exchanging audio data with the second electronic device over a first communications link;
buffering at least some of the exchanged audio data;
monitoring the first communications link;
in response to detecting a change in signal strength in the first communications link, initiating a text session to exchange text data with the second electronic device in place of exchanging the audio data; and
in response to initiating the text session over a second communications link, converting at least some of the buffered audio data into text to produce initial text data, wherein a first portion of the initial text data is associated with audio data transmitted from the first electronic device and a second portion of the initial text data is associated with audio data transmitted from the second electronic device; and
displaying the initial text data on a screen of the first electronic device, wherein the first portion of the initial text data associated with audio data transmitted from the first electronic device and the second portion of the initial text data associated with audio data transmitted from the second electronic device is displayed at different locations on the screen to indicate which portions of the initial text data are associated with each device.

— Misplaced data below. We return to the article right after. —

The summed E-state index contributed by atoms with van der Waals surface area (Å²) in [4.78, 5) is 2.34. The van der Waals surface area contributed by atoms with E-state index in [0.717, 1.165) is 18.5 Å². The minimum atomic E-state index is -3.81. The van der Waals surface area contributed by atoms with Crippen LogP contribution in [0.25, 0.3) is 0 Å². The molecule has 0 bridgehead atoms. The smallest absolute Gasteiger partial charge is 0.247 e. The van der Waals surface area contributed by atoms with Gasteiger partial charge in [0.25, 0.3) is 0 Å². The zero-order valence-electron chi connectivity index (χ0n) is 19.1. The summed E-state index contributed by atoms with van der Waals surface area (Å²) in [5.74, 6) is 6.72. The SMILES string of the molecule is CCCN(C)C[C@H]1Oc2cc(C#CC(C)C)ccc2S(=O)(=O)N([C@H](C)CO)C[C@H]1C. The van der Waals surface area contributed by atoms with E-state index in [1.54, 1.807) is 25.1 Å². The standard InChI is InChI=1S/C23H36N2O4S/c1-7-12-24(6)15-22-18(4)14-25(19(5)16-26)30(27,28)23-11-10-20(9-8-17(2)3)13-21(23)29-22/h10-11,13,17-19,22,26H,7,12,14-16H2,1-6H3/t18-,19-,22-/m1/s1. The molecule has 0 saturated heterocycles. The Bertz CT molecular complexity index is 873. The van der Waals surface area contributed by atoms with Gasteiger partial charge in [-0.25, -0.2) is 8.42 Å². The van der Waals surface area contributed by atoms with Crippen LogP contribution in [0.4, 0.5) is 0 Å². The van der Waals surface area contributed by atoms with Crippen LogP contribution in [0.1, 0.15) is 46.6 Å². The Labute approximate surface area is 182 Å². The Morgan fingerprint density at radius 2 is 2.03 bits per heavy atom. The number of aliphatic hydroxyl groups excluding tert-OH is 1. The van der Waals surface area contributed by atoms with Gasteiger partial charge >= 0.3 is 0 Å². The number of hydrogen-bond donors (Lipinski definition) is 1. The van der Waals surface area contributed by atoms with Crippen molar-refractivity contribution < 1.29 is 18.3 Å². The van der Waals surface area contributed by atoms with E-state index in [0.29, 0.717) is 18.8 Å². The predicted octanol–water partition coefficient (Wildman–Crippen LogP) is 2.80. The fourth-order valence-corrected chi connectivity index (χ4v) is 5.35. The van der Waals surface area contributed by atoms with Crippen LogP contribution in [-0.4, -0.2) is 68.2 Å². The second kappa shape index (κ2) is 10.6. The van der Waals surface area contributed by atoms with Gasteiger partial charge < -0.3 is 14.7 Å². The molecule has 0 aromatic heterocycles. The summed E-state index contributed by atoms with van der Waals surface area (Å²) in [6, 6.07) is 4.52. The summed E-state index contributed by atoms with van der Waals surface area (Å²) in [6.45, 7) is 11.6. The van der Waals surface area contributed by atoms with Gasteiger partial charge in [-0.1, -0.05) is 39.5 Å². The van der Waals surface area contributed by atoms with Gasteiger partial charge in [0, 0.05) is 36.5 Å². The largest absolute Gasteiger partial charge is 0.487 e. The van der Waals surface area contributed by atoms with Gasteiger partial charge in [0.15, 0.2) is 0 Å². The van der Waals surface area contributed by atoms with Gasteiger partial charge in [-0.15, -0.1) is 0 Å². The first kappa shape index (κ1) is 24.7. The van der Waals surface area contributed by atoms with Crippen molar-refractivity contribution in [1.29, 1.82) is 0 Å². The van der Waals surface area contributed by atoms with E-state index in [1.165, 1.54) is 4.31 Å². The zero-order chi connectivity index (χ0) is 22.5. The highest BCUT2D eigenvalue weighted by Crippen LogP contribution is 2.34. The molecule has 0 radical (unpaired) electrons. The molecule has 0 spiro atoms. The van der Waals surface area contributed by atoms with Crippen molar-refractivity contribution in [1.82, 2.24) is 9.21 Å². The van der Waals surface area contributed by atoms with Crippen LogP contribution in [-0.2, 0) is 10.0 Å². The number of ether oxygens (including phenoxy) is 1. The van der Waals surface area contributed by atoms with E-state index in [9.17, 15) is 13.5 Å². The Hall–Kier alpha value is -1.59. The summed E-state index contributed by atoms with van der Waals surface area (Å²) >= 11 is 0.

9. The method defined in claim 8, wherein the first electronic device buffers at least some of the exchanged audio data by buffering at least some of the exchanged audio data in storage included in the first electronic device.
10. The method defined in claim 8, wherein the first electronic initiates the text session by automatically terminating a voice telephone call and automatically initiating an associated text messaging session between the first and second electronic devices.
11. The method defined in claim 8, wherein the change in signal strength in the first communications link comprises a degradation of signal strength in the first communications link.
12. The method of claim 8, further comprising monitoring the second communications link, and determining that the second communications link can support the text session.